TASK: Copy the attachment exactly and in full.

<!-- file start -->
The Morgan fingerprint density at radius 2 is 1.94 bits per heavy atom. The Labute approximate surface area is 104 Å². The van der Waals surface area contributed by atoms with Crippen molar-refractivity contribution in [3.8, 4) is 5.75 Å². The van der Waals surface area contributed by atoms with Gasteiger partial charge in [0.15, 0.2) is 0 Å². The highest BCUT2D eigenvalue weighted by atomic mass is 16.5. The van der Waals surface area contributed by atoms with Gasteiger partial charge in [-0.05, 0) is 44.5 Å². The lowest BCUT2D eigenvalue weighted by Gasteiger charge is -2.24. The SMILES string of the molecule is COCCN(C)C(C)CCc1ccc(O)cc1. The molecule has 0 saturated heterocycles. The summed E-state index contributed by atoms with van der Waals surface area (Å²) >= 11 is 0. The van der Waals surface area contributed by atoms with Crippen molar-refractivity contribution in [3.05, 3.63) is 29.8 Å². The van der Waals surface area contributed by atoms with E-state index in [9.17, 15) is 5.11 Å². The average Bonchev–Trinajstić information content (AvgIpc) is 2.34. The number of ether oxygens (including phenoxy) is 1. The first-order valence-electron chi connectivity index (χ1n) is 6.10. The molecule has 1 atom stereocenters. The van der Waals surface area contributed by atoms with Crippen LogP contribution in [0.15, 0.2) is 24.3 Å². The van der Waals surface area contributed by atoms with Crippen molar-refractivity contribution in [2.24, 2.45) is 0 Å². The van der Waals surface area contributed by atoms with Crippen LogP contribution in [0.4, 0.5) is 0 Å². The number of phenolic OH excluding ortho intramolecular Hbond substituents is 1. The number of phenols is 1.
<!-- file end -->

The Morgan fingerprint density at radius 2 is 1.94 bits per heavy atom. The Labute approximate surface area is 104 Å². The van der Waals surface area contributed by atoms with Crippen molar-refractivity contribution in [3.8, 4) is 5.75 Å². The van der Waals surface area contributed by atoms with Gasteiger partial charge in [0.15, 0.2) is 0 Å². The highest BCUT2D eigenvalue weighted by atomic mass is 16.5. The van der Waals surface area contributed by atoms with Gasteiger partial charge in [-0.05, 0) is 44.5 Å². The lowest BCUT2D eigenvalue weighted by Gasteiger charge is -2.24. The SMILES string of the molecule is COCCN(C)C(C)CCc1ccc(O)cc1. The molecule has 0 saturated heterocycles. The summed E-state index contributed by atoms with van der Waals surface area (Å²) >= 11 is 0. The van der Waals surface area contributed by atoms with Crippen molar-refractivity contribution in [3.05, 3.63) is 29.8 Å². The van der Waals surface area contributed by atoms with E-state index in [9.17, 15) is 5.11 Å². The average Bonchev–Trinajstić information content (AvgIpc) is 2.34. The number of ether oxygens (including phenoxy) is 1. The first-order valence-electron chi connectivity index (χ1n) is 6.10. The molecule has 1 atom stereocenters. The van der Waals surface area contributed by atoms with Crippen LogP contribution in [0.15, 0.2) is 24.3 Å². The van der Waals surface area contributed by atoms with Crippen molar-refractivity contribution in [2.24, 2.45) is 0 Å². The van der Waals surface area contributed by atoms with Crippen LogP contribution in [0.4, 0.5) is 0 Å². The number of phenolic OH excluding ortho intramolecular Hbond substituents is 1. The number of phenols is 1.